Enel Green Power’s Cerro Pabellon plant in Chile receives Seal of Excellence

Cerro Pabellon geothermal power plant, Chile (source: ENAP)
Alexander Richter 4 Oct 2017

Enel Green power receives award by the Chilean Minister of the Environment for the camp of the geothermal power plant at Cerro Pabellon in Chile for its ecological footprint which focuses on the quantification, reduction and neutralization of greenhouse gases.

The Chilean Minister of the Environment has awarded the geothermal plant’s camp for its ecological footprint which focuses on the quantification, reduction and neutralization of greenhouse gases.

Already at the top of the charts for being the first geothermal plant in South America and the first in the world built 4,500 metres above sea level, Cerro Pabellón, in Ollagüe in the Chilean Atacama Desert, has received another important recognition. The Ministry of the Environment in Santiago de Chile has awarded the prefabricated structures located 25 km from the geothermal plant with the “Seal of Excellence”, part of the Huella Chile program.

A series of actions aimed at improving the camp’s ecological footprint via the quantification, reduction and neutralization of greenhouse gases through mechanisms working to reduce carbon and water footprints and waste production, helped to bring about this result

The commitment to reducing Co2 is consistent with the unprecedented construction of a geothermal plant with the goal of producing renewable energy and adding to the diversification of Chile’s energy mix.

“We are proud to receive this national recognition of excellence for our commitment to reducing greenhouse gases, using water sustainably and reducing waste in our camp. I am very grateful for the effort and cooperation of Andrés Wolff (Site Manager) and Mario Concha (HSEQ Coordinator) and their teams in the development of this initiative.” – José Muñoz Arias, Business Development & Sustainability for EGP Chile.

A greener footprint

International indicators of ecological footprints formed the basis of the calculations carried out. The results show that the camp reduced the amount of greenhouse gases it was producing by almost 50% as measured through August 2017. This is also because of initiatives made to promote more sustainable mobility. For example, for those who commuted from home to work with additional passengers in the car, were able to win an award and contributed to the well-being of the area as well.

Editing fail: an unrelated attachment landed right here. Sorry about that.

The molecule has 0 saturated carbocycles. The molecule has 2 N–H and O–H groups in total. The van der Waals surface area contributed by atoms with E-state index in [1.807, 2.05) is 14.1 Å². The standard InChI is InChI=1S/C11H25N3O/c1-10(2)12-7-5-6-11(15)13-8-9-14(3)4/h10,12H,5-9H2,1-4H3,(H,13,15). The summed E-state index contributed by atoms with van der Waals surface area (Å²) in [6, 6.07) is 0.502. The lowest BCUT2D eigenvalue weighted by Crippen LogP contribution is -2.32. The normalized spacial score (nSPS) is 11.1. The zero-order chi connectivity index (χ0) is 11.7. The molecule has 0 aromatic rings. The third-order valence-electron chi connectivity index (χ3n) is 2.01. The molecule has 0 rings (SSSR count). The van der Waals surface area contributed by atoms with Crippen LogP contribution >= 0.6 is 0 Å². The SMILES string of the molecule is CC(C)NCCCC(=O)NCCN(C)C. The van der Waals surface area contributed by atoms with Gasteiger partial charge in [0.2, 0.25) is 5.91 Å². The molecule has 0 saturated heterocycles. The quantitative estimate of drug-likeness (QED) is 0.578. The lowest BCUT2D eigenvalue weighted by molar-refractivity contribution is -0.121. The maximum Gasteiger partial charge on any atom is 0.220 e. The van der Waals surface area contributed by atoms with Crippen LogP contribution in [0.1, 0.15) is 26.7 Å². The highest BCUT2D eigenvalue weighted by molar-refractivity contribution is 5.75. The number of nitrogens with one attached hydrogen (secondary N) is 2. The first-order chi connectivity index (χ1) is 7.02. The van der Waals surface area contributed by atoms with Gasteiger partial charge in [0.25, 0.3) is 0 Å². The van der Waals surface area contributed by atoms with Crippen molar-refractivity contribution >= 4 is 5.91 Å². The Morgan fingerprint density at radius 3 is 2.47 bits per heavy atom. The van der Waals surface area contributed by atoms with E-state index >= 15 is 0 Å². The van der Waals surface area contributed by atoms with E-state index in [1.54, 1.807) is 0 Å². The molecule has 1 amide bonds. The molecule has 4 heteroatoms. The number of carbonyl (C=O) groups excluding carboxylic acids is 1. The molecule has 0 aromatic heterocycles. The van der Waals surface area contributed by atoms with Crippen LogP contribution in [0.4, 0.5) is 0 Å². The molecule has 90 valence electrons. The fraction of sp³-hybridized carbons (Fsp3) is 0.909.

Water by the drop

For water conservation, aerators or flow reducers were installed on the taps in the toilets and kitchen. These are simple devices that insert air to reduce the amount of water used without reducing water pressure. Considering that 6.2% of the water used in local areas is what comes from the taps, this system has allowed waste to be halved by reducing consumption by 3.2%.

“Some of the industrial water, once it has been treated and made drinkable, is reused for wetting roads.”

Flowers that grow from waste

The sustainable actions do not end there. A complete waste management system was created that gives rubbish new life in other forms. EGP participated in the recycling programme of the green city of Calama with 1 tonne of plastic bottles, paper and cardboard. Locals also use recycled wood (pallets or mixed wood), to make flower boxes and real furniture. Thanks to our partner, the NGO Sembra. 75 tonnes of wood that would have gone to the dump now decorates the camp and the local community areas. EGP also dedicated eight cubic metres of compost to fertilise the plants at our camp, donating the rest to local communities to cultivate their land, making Chile even greener.

Source: Enel Green Power